Main>Distance Ed Findings>: North Texas Regional Community College Technology Forum
Distance Ed Findings
Notes on North Texas Regional Community College Technology Forum
Session I: Why Tech Projects Fail… Cancelled
Barbara Taylor, Collin County Community College
Blended has structured meeting times, but student can ‘attend’
Department uses costly simulations available on line, instead of always requiring students to come to on campus lab.
Students must have good time management skills, and procrastination is a real
Bottom Line: They indicated these solutions do not work well with new students,
Dr. Paul Taylor, Chief Strategy Officer, Center for Digital Education
Discussed trends in online percentage of baby boomers and gen Y, such as younger students expecting information on handhelds in addition to computers, as well as expecting an ‘experience’, not just service.
Indicated majority of US online, 81% students online, and in 2007 majority of US will have broadband, across all demographics
Discuss how much education on line is asynchronous (70%) and synchronous (10%)
Mickey Slimp, Dean, Learning Resources, Tyler Junior College
Example retention rates for online courses: developmental math, 7%.
Getting started 1. Administrative a. Identify students early b. Capture email c. Make first contact i. Phone ii. Postcard iii. Email d. Send information packet e. Technical headstart i. Equipment test ii. Login test iii. Needed downloads f. Avoid late enrollment 2. Orientation a. Introduce self b. Introduce class to each other c. Force interaction… build community i. Instant messaging ii. Discussion area 1. Ice breakers 2. Student pages d. Navigate class e. Identify student expectations f. Set expectations i. Calendar ii. Participation (avoids procrastination) 1. 3 times a week in class discussion area g. how to deal with problems 3. During the semester a. Modularize Calendar i. Activities ii. Major Events iii. Exam Dates iv. Front load course to avoid burn out v. use selective release of content b. Use Reviews/Quizzes as reward opportunities c. Use multi-sensory, go beyond course management i. Phone 1. call center ii. Email iii. Snail mail iv. Newsletter 1. may be student created v. use video and sound d. Use Groups i. Schedule group activities ii. Identify partners iii. Lab work iv. CHAT e. Help! i. Use Distance Ed office ii. Use campus IS office iii. Use call center iv. Use work study students to help v. Use Student assistants to help vi. Use Student services (testing center) f. Link up with i. Professional associations ii. Fellow instructors iii. Other institutions g. Avoid Burnout i. Plan time ii. Let students know your hours iii. Know the signs 1. can’t catch up 2. frantic 3. avoidance h. Solutions i. Get ahead ii. Team teach i. Learn from the experience i. Collect data ii. Student polls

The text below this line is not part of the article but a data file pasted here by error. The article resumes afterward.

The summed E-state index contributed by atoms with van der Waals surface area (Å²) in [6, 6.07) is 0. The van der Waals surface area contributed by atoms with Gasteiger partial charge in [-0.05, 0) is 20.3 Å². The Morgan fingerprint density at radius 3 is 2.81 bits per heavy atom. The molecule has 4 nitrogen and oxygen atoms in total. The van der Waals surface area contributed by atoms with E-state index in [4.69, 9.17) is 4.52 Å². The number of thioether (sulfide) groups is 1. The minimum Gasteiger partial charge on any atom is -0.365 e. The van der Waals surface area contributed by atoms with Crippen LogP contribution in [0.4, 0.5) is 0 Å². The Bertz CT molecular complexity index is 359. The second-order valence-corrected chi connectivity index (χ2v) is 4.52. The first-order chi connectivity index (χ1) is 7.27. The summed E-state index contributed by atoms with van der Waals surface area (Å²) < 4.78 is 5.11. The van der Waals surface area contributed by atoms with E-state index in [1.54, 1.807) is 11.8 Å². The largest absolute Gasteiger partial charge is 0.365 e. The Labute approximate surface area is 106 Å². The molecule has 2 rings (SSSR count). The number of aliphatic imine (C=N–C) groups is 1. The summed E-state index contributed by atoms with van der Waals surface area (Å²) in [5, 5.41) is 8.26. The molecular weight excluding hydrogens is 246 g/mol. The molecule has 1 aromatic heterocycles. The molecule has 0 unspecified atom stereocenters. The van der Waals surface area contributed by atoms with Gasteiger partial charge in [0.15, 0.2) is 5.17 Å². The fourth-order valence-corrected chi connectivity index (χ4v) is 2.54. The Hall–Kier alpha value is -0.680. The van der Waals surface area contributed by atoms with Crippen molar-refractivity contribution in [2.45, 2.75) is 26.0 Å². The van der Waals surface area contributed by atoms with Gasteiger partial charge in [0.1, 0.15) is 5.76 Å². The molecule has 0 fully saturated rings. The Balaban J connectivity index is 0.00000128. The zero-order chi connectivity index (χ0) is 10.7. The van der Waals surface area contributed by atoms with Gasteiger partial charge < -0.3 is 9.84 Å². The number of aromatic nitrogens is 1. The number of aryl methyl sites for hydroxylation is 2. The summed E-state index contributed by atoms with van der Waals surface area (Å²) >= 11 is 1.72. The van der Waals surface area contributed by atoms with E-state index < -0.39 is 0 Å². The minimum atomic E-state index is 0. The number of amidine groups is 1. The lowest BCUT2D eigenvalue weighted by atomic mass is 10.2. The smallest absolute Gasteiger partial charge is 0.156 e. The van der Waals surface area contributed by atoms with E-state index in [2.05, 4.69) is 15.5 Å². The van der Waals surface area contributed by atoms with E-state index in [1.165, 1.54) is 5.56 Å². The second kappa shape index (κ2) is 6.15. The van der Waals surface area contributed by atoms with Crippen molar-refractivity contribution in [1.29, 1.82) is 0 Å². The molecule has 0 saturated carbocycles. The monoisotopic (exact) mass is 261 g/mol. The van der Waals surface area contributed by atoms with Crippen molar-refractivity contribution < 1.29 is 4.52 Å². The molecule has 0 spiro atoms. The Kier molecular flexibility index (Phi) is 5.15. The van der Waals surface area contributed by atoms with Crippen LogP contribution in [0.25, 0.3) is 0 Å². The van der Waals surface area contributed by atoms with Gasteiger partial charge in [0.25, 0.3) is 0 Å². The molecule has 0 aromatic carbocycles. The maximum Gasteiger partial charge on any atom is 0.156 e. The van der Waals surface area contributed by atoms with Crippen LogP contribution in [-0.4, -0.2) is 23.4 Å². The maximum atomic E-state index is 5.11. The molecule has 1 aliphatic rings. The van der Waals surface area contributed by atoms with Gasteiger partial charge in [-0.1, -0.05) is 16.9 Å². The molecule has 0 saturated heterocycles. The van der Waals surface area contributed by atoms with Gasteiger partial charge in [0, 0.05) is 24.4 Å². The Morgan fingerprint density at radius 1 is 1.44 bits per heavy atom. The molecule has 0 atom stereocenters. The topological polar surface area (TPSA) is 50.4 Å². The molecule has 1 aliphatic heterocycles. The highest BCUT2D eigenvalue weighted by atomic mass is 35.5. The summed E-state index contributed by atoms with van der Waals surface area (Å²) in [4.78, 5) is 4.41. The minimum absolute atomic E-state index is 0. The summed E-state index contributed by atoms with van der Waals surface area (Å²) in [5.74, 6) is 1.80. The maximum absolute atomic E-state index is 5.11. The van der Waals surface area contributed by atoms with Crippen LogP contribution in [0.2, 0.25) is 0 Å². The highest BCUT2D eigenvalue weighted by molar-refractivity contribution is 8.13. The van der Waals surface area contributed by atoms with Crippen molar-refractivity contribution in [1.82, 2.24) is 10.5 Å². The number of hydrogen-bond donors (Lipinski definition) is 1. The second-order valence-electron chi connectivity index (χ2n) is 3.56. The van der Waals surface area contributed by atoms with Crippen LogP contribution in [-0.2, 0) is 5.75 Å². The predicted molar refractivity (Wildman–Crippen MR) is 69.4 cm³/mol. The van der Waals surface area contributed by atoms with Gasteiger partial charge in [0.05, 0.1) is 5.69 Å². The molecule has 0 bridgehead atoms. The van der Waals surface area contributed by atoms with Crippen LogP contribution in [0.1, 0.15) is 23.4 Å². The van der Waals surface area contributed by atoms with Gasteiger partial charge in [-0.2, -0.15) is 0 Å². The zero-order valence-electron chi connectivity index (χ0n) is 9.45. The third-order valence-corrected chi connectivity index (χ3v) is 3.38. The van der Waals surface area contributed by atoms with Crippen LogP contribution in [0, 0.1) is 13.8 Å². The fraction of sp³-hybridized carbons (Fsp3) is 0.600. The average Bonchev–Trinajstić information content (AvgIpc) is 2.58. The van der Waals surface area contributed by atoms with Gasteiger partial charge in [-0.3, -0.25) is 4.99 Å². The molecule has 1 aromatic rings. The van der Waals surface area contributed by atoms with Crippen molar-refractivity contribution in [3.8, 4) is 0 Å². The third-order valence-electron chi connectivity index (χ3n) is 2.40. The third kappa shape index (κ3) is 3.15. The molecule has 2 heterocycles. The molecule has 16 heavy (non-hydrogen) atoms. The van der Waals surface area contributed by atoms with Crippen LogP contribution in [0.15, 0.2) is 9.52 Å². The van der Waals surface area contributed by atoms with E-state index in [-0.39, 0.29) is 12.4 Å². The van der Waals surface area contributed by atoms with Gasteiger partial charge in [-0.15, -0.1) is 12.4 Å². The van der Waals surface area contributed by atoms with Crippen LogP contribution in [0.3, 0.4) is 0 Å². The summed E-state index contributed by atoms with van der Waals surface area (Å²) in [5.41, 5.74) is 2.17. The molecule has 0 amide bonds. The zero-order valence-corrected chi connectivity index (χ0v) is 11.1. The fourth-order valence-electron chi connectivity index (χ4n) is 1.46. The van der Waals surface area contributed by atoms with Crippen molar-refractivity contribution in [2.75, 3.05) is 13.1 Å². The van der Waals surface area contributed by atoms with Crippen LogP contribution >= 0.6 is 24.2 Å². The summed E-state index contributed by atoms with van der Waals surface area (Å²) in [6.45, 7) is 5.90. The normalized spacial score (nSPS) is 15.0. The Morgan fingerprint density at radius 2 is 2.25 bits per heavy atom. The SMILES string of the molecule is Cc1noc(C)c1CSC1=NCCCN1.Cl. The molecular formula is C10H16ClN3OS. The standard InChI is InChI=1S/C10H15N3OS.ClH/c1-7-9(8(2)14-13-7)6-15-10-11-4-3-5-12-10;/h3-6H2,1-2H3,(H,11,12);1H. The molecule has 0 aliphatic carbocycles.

Ken Haley, Paris Junior College
Primarily discussed using PowerPoints, delivered on CD, to distance students.
PowerPoints included scanned pictures, audio files of instructor, short video
files of instructor.
I noted that none of the content was compressed, which is why it was delivered on CD… huge files size. Presenter did not know XP had a video editing tool built in, etc.
Also discussed using threaded group discussions, and the importance of letting students know that someone is reading posts.
Also discussed using real time chat to allow real time interaction and to build community.
Also discussed sending out encouraging letters to jump start students, and help them keep up.
His conclusion: Avoid student isolation, and use multiple approaches to increase chances of success
I did not win the camera, but I suggested that next year that they evaluate
presenters, to improve overall quality of presentations, and perhaps include
a session on fair use, since too many presenters were violating copywrite left
and right… not a good thing to do around students.
© R. Craig Collins, 2005
We rate with RSACi. Last Updated January 11, 2005